In many firms, lawyers are invited to volunteer to work on some cases. What are the reasons that can lead a lawyer to accept a pro bono cause?
Strongly encouraged in the legal environment and practised by most firms, pro bono work is squarely a “moral duty”, according to lawyer Félix-Antoine Dumais-Michaud, who has practised a lot of pro bono work in the last five years.
“Law is expensive, and it is inaccessible to the less affluent social classes, who are often those who would benefit the most,” he explains. “Pro bono makes it possible to mitigate the significant underfunding of access to justice and the inadequacies of the legal aid program.”
A selfless gift or a boost for your career?
Pro bono work is therefore a noble way to give back to society. “I personally believe in it a lot,” says Félix-Antoine Dumais-Michaud. “It seems to me to be a more personal and committed way of practicing my profession.”
The other good reason to accept a pro bono cause is to contribute to advancing social ideas, for example, by accepting a cause in which one believes strongly but whose actors do not have the means to pay for the services of a lawyer. “Environmental causes, for example, are often done pro bono because they set organizations and pressure groups that are not wealthy against multinationals of the petroleum or mining industry,” says the lawyer.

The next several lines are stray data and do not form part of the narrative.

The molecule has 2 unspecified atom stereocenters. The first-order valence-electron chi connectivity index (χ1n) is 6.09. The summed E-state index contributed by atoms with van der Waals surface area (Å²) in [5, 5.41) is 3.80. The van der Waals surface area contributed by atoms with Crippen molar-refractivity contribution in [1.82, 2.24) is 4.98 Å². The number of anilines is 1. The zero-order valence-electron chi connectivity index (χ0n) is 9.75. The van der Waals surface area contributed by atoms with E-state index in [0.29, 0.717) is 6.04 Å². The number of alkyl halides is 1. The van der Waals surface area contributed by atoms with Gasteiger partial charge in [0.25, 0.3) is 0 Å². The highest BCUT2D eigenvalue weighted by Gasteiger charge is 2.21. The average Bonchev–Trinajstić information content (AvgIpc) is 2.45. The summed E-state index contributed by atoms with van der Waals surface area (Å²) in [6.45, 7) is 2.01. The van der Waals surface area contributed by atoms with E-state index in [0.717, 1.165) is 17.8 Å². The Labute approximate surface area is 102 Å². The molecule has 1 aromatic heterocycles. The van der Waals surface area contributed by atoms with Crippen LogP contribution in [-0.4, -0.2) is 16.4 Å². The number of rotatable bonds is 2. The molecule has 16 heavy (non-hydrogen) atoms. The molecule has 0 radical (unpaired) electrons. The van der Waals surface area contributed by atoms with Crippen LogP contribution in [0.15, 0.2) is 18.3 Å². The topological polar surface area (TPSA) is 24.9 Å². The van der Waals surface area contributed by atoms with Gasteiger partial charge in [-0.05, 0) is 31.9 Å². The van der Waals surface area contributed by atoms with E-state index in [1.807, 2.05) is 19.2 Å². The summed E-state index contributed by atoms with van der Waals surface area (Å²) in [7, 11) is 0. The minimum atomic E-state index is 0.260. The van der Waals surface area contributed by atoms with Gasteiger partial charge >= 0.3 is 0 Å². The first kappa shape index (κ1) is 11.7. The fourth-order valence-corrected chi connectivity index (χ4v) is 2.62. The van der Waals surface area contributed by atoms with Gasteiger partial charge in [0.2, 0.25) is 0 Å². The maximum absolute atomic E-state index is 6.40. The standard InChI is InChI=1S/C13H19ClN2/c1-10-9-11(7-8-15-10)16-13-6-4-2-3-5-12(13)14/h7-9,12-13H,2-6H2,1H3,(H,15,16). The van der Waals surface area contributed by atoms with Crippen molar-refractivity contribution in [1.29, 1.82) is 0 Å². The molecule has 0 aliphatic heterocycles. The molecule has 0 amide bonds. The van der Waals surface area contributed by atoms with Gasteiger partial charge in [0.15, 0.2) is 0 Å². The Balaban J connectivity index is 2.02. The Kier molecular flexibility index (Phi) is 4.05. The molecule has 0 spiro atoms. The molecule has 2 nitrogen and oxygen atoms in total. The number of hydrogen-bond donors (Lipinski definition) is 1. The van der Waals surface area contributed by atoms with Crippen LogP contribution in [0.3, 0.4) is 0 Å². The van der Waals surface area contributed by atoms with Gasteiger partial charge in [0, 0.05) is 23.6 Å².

Obviously, pro bono causes are also taken on with the stated objective of fostering a good reputation in the office, and in some cases to obtain high visibility. “High-profile cases,” says Mtre Dumais-Michaud, “can help to raise the profile of a law firm and increase its prestige. Certain pro bono causes also serve to becoming known in a specific industry and can be lucrative in the future, opening the door to future collaborations.”
But you have to be strong to get started. Some small offices simply cannot afford it because they do not have the structure to support this volunteer work well. “We should not point the finger at the smallest firms who would be too weakened by volunteer work,” Félix-Antoine Dumais-Michaud believes. “You can’t do pro bono at a discount, you have to make sure to devote as much time as you can if it’s a well worthwhile cause and offer the same level of professionalism.”
There are nevertheless few good reasons to be deprived of them!